PPACA continues to cut into the number of Americans who don’t have health insurance.
A new Gallup survey reports the percentage of uninsured Americans fell under 12 percent in the first quarter of 2015. That’s the lowest since Gallup began following the trend in 2008.
At its peak, the Gallup surveys showed, the uninsured topped out at 18 percent in 2013. The rate has tumbled since then, cascading from 17.1 percent in 1Q14 to 11.9 percent in 1Q15.
The biggest drop came after the first PPACA enrollment period, when the rate fell 1.5 percent from 4Q13 to 1Q14. This time around, during the same period, the rate fell 1 percent.
Hispanics continue to report the highest rate of any ethnic group without health coverage. However, their coverage rate tumbled the most since the end of 2013, from 38.7 percent to 30.4 percent. The percentage of those without insurance among African Americans fell from 20.9 percent to 13.6 percent—a 7.3 percent drop—during the same period, while the rate of whites without coverage fell from 11.9 percent to 7.7 percent.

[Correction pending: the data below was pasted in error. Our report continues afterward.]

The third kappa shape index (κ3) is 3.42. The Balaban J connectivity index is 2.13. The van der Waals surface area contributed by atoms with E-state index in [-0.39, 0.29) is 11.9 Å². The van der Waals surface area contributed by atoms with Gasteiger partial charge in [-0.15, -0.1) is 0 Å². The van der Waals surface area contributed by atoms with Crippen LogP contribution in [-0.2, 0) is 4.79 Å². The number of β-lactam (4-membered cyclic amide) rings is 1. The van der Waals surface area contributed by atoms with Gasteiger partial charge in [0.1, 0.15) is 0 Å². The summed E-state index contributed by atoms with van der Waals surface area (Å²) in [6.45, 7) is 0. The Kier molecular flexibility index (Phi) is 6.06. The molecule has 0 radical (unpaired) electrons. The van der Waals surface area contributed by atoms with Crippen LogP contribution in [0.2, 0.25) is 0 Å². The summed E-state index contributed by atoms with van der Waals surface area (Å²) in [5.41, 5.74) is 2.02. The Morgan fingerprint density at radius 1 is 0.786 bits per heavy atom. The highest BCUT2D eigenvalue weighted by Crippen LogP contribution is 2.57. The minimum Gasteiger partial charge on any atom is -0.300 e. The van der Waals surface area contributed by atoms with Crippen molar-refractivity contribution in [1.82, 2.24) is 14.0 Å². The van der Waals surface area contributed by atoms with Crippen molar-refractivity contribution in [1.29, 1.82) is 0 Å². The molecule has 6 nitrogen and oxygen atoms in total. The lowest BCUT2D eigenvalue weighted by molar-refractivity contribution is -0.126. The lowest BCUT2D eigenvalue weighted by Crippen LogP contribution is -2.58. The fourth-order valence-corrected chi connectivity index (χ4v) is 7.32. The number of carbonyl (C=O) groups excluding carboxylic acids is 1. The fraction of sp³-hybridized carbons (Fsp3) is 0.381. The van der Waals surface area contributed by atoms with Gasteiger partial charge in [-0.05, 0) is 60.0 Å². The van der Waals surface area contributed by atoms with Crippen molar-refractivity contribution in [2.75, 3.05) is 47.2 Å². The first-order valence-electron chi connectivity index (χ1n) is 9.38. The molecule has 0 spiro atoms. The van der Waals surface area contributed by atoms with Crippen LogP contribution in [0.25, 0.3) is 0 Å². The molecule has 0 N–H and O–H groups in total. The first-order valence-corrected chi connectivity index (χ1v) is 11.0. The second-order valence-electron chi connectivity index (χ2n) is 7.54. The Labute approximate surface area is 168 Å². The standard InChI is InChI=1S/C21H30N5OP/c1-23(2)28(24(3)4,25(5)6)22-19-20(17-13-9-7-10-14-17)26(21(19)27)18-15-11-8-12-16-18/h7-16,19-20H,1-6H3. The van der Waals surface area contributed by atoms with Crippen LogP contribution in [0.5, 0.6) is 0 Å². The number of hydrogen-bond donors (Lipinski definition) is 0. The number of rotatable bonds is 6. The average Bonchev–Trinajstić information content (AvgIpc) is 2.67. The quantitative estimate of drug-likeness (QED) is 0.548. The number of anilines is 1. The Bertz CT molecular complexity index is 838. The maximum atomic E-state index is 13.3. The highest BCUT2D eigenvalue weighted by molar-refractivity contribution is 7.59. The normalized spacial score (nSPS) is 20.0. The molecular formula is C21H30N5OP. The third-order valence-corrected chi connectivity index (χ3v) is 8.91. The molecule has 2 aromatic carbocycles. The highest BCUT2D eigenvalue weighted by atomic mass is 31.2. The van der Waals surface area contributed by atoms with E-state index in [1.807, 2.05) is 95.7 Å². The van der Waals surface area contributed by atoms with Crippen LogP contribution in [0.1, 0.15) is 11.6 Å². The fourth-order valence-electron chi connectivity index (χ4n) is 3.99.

When viewed by income, those who earn less than $36,000 reported the largest decrease during that period, from 30.7 percent to 22 percent. Middle- and high-income earners also reported decreases but they were much smaller.
By age, the differences were less dramatic. The rate fell 6.7 percent for those ages 18 to 25, 7.4 percent for those ages 26 to 34, and 6 percent for those ages 35 to 64.
Gallup said more Americans are finding coverage through self-funded plans, and this trend has played a role in reducing the overall number of Americans without health insurance.
Gallup predicted further erosion of the uninsured rate could be about to take place due to a federal policy change.
“The uninsured rate could drop further in the months ahead since the Obama administration established a special enrollment period for March 15 through April 30, aimed at signing up those who realize, while paying their taxes, that they must pay a fine for not obtaining healthcare coverage in 2014,” Gallup said.